Israel, Hamas said to be near deal on prisoner swap

Expectations of a swap of hundreds of jailed Palestinian militants for an Israeli soldier held by Hamas soared Monday after some of the most promising signs of progress in years of negotiations.

Citing the sensitivity of indirect talks with its bitter enemy, the Israeli government imposed silence on its officials and unusually tight censorship on news media to try to keep the details of an emerging agreement under wraps.

Israeli Prime Minister Benjamin Netanyahu and the Hamas leadership in the Gaza Strip played down the likelihood of an imminent deal, even as other officials on both sides fueled speculation of one.

“The light has dawned,” Ahmad Bahar, a Hamas official who is deputy speaker of the Palestinian parliament, declared to a group of relatives of Palestinian prisoners. “You will soon meet your imprisoned sons.”

Negotiations have been underway since shortly after Sgt. Gilad Shalit was captured from a border post and brought into Gaza in June 2006, but conditions for a deal have ripened only recently. Early last month Israel freed 20 Palestinian women in return for a proof-of-life video of the 23-year-old tank crewman.


Talk of Shalit’s impending release began filling Israeli and Palestinian news media and blogs over the weekend, fueled by unofficial reports of concessions by both sides.

Israeli President Shimon Peres, after meeting in Cairo with Egyptian and German mediators Sunday, confirmed there had been progress in the negotiations.

Mousa abu Marzouk, Hamas’ deputy political leader, also reported a narrowing of differences over terms of a swap as senior Hamas officials from Gaza and Syria arrived Monday in Cairo to meet with the mediators.

Neither Peres nor Abu Marzouk would elaborate publicly.

But several unofficial accounts said Shalit would be sent to Egypt in return for about 450 Palestinian prisoners, then brought home to Israel in exchange for hundreds more.

One account, by the Hamas journal Risala, said the two sides had agreed on all but one of the prisoners to be included in the swap. A Hamas official in Cairo said, however, that Hamas was still discussing an Israeli proposal that 150 of the Palestinians to be freed should be expelled to other countries and barred from returning to Gaza or the West Bank.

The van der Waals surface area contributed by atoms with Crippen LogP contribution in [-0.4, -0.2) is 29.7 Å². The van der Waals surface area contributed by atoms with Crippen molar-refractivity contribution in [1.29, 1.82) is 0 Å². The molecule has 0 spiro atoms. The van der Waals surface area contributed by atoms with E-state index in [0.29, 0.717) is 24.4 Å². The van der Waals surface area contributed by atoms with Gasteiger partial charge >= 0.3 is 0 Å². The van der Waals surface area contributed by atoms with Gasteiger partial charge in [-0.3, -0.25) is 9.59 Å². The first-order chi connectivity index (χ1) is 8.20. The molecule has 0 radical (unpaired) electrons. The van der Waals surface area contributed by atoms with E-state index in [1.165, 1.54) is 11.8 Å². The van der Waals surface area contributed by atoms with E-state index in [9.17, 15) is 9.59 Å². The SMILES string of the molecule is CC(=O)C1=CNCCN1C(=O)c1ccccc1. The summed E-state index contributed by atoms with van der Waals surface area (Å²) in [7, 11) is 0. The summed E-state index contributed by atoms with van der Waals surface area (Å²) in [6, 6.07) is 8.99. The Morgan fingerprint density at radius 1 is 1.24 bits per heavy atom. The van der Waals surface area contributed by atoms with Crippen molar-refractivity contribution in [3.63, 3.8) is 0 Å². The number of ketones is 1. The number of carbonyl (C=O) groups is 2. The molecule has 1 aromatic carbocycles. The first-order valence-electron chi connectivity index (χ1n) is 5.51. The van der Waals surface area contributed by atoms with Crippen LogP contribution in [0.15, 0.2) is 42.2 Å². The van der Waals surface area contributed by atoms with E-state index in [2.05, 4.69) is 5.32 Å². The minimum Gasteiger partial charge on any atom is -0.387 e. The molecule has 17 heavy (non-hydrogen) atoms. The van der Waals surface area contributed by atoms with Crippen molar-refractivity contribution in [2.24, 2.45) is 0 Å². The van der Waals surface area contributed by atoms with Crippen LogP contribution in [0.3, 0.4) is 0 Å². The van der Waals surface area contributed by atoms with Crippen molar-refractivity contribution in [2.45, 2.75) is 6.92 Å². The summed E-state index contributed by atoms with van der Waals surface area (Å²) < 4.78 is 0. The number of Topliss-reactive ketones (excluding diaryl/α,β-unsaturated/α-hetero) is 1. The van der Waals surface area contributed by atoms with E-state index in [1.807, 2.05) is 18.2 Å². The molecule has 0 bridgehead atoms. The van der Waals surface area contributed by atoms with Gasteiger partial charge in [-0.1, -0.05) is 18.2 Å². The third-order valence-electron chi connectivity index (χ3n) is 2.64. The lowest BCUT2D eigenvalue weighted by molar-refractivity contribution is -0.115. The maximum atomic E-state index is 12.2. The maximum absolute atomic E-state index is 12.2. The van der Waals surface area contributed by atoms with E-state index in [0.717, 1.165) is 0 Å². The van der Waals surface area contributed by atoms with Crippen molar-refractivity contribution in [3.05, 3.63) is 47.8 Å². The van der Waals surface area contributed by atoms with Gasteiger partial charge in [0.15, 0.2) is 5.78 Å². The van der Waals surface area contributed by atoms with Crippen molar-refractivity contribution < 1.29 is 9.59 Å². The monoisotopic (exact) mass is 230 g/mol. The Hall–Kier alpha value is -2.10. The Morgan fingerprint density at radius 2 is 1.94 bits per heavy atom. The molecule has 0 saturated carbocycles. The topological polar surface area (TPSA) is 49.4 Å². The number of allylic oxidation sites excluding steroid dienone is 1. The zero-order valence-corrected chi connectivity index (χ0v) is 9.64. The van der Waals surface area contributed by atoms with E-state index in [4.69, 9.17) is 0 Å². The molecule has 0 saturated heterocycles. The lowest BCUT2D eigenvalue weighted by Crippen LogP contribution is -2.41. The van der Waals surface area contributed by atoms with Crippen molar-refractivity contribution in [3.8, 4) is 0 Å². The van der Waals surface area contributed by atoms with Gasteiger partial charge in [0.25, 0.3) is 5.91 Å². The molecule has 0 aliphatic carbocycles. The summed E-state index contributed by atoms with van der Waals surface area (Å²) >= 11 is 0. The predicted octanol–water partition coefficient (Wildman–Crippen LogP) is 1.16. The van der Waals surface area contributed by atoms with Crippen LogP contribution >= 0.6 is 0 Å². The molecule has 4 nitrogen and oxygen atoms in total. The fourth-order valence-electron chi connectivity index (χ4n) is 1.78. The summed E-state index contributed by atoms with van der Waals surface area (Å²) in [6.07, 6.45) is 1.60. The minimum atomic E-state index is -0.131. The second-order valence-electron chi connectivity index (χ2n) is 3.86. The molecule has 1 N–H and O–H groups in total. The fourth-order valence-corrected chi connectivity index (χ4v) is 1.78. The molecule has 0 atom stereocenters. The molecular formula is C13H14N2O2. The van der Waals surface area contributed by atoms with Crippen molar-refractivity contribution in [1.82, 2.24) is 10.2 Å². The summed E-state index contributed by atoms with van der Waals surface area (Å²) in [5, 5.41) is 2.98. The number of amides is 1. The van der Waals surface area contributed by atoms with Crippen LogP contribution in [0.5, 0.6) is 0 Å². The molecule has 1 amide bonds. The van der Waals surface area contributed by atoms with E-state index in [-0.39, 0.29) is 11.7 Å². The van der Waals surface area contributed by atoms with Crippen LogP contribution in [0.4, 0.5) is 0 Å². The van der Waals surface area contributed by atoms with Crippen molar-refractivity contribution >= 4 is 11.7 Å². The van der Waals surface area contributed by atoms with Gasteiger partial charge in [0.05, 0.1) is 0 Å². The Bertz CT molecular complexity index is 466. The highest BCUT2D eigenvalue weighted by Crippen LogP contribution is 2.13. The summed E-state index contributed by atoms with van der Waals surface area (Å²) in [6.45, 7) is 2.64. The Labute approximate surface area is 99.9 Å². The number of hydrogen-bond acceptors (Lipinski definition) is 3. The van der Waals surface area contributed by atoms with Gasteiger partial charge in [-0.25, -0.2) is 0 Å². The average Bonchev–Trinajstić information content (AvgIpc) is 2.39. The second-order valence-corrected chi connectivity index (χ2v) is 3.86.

Some Hamas officials said they hoped an agreement would be concluded by Friday, the start of the Muslim holiday of Eid al-Adha.

On Monday evening, however, Hamas’ leadership issued a statement saying “it is still too early to talk about definitive results any time soon.” It accused Israel of leaking details of the talks to raise the expectations of prisoners’ families and bring pressure on Hamas negotiators to make concessions.

Netanyahu resisted pressure to explain the reported terms to members of his right-wing Likud Party. An Israeli official who spoke on condition of anonymity after the closed meeting said Netanyahu told them “there is no deal and no decision. . . . It is still not clear what is happening with the other side.”

The Israeli leader said any deal would go to the Knesset, Israel’s parliament, for debate and to the Cabinet for approval.

During decades of conflict, Israel has made several lopsided deals with Arab adversaries to trade large numbers of prisoners for a few captured soldiers, or the remains of dead soldiers. Some of those exchanges came under criticism in Israel after freed prisoners returned to militant activity against the Jewish state.

Some Israelis now complain that the government is stifling debate about the central issue of any negotiation with Hamas: how far Israel should yield to an Islamic group that calls for further hostage-taking and advocates its destruction.

Three Israelis whose children were killed years ago in a militant attack on a bus said they were preparing a Supreme Court petition to force disclosure of the names of those prisoners Israel is prepared to set free. Some believed to be on the list have been convicted of planning or carrying out deadly attacks.

“People don’t know who will be released,” said Ron Kerman, whose 17-year-old daughter was killed in a suicide bombing six years ago. “When the public learns what we’re talking about, the blank check we’re giving the government will become much, much smaller.”

Col. Sima Vaknin-Gil, the chief military censor, defended the clampdown in an interview with Israel Radio, saying it was meant to facilitate negotiations, not limit debate.

On the same program, Intelligence Affairs Minister Dan Meridor said: “Those who don’t know can talk. Those who know should keep silent.”

Special correspondents Maher Abukhater in Ramallah, West Bank, Fayed Abushammala in Cairo and Rushdi abu Alouf in Gaza City contributed to this report.